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Mapping Environmental Contaminants with the Help of Citizen Science

Do you ever wonder how scientists determine what areas have been exposed to dangerous contaminants and who is the most likely to be affected by them? Well, this year I actually learned that researchers are considering animals and their byproducts as a new way to measure contaminants in an ecosystem. One such example, that I became involved with last year, is a citizen science project called Sparrow Swap: a project created by Dr. Caren Cooper of the Biodiversity Lab at the Museum of Natural Sciences. It was here that I worked with Dr. Cooper and a graduate student, Suzanne Hartley, to look at house sparrow eggs as potential indicators of human exposure to environmental contaminants. House sparrows are non-native and displace native birds from cavity nests and bird houses. In response to this, Sparrow Swap volunteers are asked to remove any house sparrow nests that they find in bird houses and to then ship their eggs to our lab. These eggs can be used to map environmental contaminants, study geographic patterns in eggs, and improve control of a pest species.

House sparrows are closely associated to humans, so their exposure to contaminants may indicate our own risk. These small birds can be found in urban and rural areas — sustaining themselves on anthropogenic food sources in addition to seeds and insects. This, in addition to the fact that they don’t migrate, can make them an excellent indicator of localized pollution. After I joined Dr. Cooper’s lab, I had the opportunity to look into Per- and Polyfluoroalkyl Substances (PFAS)– a group of chemicals that were recently brought into the spotlight because they had been spilled in the Cape Fear River here in North Carolina. These chemicals are persistent and tend to work their way up the food chain. So, then the question became: can we use house sparrow eggs to find out how far the chemicals have spread?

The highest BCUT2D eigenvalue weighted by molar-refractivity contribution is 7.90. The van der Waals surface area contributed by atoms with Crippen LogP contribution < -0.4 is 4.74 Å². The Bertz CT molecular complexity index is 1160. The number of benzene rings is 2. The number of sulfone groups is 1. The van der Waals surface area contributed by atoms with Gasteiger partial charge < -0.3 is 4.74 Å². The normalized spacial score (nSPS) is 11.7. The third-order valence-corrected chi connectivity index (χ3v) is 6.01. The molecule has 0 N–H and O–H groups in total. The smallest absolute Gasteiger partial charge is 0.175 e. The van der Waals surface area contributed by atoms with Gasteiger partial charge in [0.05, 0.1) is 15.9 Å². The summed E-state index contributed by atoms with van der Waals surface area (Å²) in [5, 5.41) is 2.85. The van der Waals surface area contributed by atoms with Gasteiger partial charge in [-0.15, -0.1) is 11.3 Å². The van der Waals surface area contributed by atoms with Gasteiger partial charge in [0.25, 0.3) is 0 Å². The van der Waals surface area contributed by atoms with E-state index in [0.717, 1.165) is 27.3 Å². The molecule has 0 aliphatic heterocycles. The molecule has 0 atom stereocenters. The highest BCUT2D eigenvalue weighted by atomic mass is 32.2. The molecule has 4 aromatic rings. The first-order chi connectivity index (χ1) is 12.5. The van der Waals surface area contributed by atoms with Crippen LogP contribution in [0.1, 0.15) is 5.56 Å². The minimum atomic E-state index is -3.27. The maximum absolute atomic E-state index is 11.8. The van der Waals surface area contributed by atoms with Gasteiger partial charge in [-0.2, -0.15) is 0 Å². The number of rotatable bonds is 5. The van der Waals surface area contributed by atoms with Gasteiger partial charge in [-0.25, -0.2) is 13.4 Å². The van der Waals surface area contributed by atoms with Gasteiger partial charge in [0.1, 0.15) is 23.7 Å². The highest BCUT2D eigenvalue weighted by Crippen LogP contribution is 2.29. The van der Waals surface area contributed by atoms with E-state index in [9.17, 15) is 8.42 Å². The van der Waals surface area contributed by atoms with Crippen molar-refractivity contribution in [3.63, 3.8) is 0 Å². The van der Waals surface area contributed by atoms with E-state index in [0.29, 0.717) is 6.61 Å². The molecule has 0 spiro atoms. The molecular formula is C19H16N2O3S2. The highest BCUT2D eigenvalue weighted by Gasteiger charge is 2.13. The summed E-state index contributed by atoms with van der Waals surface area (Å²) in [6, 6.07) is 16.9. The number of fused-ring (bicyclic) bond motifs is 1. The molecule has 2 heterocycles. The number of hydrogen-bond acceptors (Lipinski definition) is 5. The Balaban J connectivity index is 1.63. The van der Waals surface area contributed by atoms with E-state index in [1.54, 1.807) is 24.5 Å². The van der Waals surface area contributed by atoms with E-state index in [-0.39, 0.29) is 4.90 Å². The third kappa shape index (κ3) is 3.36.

To find out, we worked with Dr. Theresa Guillette and Dr. Scott Belcher of Belcher Lab here at NC State. With their guidance, we were able to create a procedure to test some of our house sparrow eggs. After a lot of planning, we tested the procedure on quail eggs to see how PFAS that had been inoculated into the eggs would be expressed in the test results. This would allow us to see if our procedure worked and if we would need to make any changes. Once we determine if any changes need to be made to the process, this effort will continue in the following semesters when house sparrow eggs are tested. To determine which house sparrow eggs we will test in the future, I used Geographic Information Systems (GIS) to find eggs that were collected near sites of potential PFAS exposure. I also selected eggs that were collected right here, in Raleigh, to act as a control group since there is very little to no exposure in this area.

Now that my time working with Sparrow Swap is coming to a close, I can reflect on what a wonderful learning experience it has been for me. I’ve learned so much about how often research involves trying something new without knowing it will work, all in the name of solving modern environmental problems. Regardless of the results from our testing, being a part of this project has been a foundational experience that has changed how I see science. Creative solutions to new problems, like Sparrow Swap, is what keeps pushing science forward. Innovation is at the heart of NC State and I’m so grateful to have been a part of a new approach in pollutant mapping. I would like to thank Dr. Cooper, Suzanne Hartley, and the College of Natural Resources for making this project possible!